Following the construction of the new cellar in 2012, Damien was able to increase the number of stainless steel vats to enable him to vinify each parcel separately with a "parcellaire" approach. The winemaking process is classic, after picking the grapes they are sorted a second time upon arrival at the cellar. Before the vinifications the grapes are destemmed and then lightly crushed, the fermentations will last about 3 weeks at 15°C to 28°C for the reds and 2 weeks for the white at 20°C. Several successive rackings allow the wine to clarify naturally resulting in a very light filtration before bottling in which a light deposit may appear over time in the reds. The ageing is carried out in the stainless steel vats for the white for a period of 6 months and concrete vats for the reds for a period of 12 months. No oak barrels are used here as Damien does not believe the wines will gain any extra benefit from spending time in oak barrels.
CÔTES DU RHÔNE
The appellation Côtes du Rhône created in 1937 covers the Rhône Valley with the AOP’s biggest area situated in the south. This regional appellation of 31,926 hectares spreads over 171 communes. In 1966 a new appellation Côtes du Rhône Villages was created within the regional appellation area, as some villages were producing high quality wines. This new classification includes more stringent appellation regulations and was given to 18 villages covering 3,380 hectares over 90 communes. The 18 villages are allowed to have their name on the label following the regional appellation name, for example: Côtes du Rhône Villages “Valréas” or “Visan” or “Seguret” etc…. In other words, the C.D.R Villages classification represents the next level up in quality after the Côtes du Rhône appellation.
Vine growing has a long history in the Rhône Valley dating back to the Greeks and later the Romans from 125 BC onwards. In 1650, regulations were introduced to ensure that the wine was genuine and to preserve its quality. A royal decree in 1737 stated that all barrels destined for sale or transport must be branded with the letters “C.D.R”. But it was not until the 19th century that the Côte du Rhône became the official name Côtes du Rhône for the wines and at the same time it was extended to include the vineyards on the Rhône’s left-bank.
The vineyards are set in various locations ranging from slopes, terraces, plateaus and plains at various altitudes. Basically the region’s terroir includes five main soil types. The clayey-pebbly and stony soils which provide heat for the vines, as they continue to radiate the heat stored by the rocks during the day throughout the night helping in the maturity of the grapes. These conditions are well suited for producing reds with cellaring potential. Loess and sandy soils are better suited to white and rosé wines, as well as lighter reds. For the C.D.R Villages appellation, generally the terroir is stony argilo-calcareous producing dense, generous, full-bodied and richly aromatic wines. While the dry, stony soils offer pleasant, elegant, and fine wines.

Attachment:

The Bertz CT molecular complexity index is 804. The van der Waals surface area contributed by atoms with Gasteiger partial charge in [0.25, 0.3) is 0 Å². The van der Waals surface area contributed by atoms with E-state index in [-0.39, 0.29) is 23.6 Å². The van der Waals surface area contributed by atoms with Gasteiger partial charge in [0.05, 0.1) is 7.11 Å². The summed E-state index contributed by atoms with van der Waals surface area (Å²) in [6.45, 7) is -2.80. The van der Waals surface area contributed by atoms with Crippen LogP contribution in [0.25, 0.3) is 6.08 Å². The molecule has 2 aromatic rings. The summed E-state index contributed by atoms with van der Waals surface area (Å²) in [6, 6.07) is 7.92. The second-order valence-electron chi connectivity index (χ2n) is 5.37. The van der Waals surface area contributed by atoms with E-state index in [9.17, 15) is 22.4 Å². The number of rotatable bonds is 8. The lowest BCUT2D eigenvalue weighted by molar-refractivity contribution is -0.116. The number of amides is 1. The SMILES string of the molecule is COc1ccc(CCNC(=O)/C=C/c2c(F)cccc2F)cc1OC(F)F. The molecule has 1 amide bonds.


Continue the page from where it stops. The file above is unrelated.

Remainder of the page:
The red Côtes du Rhône from the northern part of the Rhône Valley is made with Syrah only, as it is the only red grape allowed in the northern appellations such as Cornas, Saint Joseph etc..., but these wines represent a small volume. The majority of the wines are produced in the south of the valley with 21 grape varieties officially authorized in the appellation. The main red grapes to produce red and rosé wines are Grenache, Syrah, Mourvèdre and Cinsault, but the Grenache must constitute at least 40% of the blend by appellation decree. White wines are made from blending together several grapes such as Bourboulenc, Grenache blanc, Roussanne, Marsanne, Clairette and Viognier. Likewise, for white wines, 80% of these grapes must make the base of the wine and a maximum of 20% of other white varieties authorised by the appellation. The exception is for the northern Rhône as Viognier, Marsanne and Roussanne are the only white grapes planted. There is however a slight variation for the classified Côtes du Rhône Villages red wines, they must have a minimum of 50% Grenache, 20% Syrah and/or Mourvèdre and a maximum of 20% of other red grape varieties authorised by the appellation.
As for the climate, the region benefits from an exceptional four-season Mediterranean climate: two dry seasons (a brief one in winter and a very long one during the summer); two rainy seasons, one in autumn (with abundant rainfall) and one in the spring. Summers, which are seeing an increase in subtropical anticyclones, are warm and dry with the occasional violent stormy period. The winters are mild with frequent precipitations but snow is rare. Another important element is the Mistral with its strong winds that blow through the valley for nearly half the year. Coming from the north, it brings a little freshness in summer and keeps the grapes dry and healthy especially after a rainy period.